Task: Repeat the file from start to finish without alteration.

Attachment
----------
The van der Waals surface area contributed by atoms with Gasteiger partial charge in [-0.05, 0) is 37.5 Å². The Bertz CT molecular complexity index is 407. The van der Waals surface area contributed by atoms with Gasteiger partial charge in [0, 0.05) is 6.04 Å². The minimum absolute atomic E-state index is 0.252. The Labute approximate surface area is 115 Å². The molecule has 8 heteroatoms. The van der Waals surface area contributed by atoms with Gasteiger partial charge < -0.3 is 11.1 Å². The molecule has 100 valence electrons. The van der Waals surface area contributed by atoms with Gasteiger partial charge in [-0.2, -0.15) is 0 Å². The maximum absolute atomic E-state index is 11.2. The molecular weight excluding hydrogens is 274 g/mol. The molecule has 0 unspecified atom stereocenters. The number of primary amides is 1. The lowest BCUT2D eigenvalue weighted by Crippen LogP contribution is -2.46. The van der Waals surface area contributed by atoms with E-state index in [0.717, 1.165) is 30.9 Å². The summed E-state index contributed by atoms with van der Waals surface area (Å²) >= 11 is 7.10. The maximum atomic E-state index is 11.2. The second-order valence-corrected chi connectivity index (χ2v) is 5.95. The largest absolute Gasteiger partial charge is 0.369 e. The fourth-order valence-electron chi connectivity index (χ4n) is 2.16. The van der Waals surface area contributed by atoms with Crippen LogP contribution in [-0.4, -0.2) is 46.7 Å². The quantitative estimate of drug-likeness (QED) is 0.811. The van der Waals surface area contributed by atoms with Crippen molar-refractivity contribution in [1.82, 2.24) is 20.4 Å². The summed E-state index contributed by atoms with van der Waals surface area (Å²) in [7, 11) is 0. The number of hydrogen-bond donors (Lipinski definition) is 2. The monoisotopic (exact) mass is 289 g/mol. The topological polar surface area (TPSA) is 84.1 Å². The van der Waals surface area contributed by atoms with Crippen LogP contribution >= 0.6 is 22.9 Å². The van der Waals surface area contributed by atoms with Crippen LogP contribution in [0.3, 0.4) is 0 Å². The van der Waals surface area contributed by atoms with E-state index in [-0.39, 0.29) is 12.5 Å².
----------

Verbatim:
The van der Waals surface area contributed by atoms with Gasteiger partial charge in [-0.05, 0) is 37.5 Å². The Bertz CT molecular complexity index is 407. The van der Waals surface area contributed by atoms with Gasteiger partial charge in [0, 0.05) is 6.04 Å². The minimum absolute atomic E-state index is 0.252. The Labute approximate surface area is 115 Å². The molecule has 8 heteroatoms. The van der Waals surface area contributed by atoms with Gasteiger partial charge < -0.3 is 11.1 Å². The molecule has 100 valence electrons. The van der Waals surface area contributed by atoms with Gasteiger partial charge in [-0.2, -0.15) is 0 Å². The maximum absolute atomic E-state index is 11.2. The molecular weight excluding hydrogens is 274 g/mol. The molecule has 0 unspecified atom stereocenters. The number of primary amides is 1. The lowest BCUT2D eigenvalue weighted by Crippen LogP contribution is -2.46. The van der Waals surface area contributed by atoms with E-state index in [0.717, 1.165) is 30.9 Å². The summed E-state index contributed by atoms with van der Waals surface area (Å²) >= 11 is 7.10. The maximum atomic E-state index is 11.2. The second-order valence-corrected chi connectivity index (χ2v) is 5.95. The largest absolute Gasteiger partial charge is 0.369 e. The fourth-order valence-electron chi connectivity index (χ4n) is 2.16. The van der Waals surface area contributed by atoms with Crippen LogP contribution in [-0.4, -0.2) is 46.7 Å². The quantitative estimate of drug-likeness (QED) is 0.811. The van der Waals surface area contributed by atoms with Crippen molar-refractivity contribution in [1.82, 2.24) is 20.4 Å². The summed E-state index contributed by atoms with van der Waals surface area (Å²) in [7, 11) is 0. The number of hydrogen-bond donors (Lipinski definition) is 2. The monoisotopic (exact) mass is 289 g/mol. The topological polar surface area (TPSA) is 84.1 Å². The van der Waals surface area contributed by atoms with Crippen LogP contribution >= 0.6 is 22.9 Å². The van der Waals surface area contributed by atoms with Crippen LogP contribution in [0.3, 0.4) is 0 Å². The van der Waals surface area contributed by atoms with E-state index in [-0.39, 0.29) is 12.5 Å².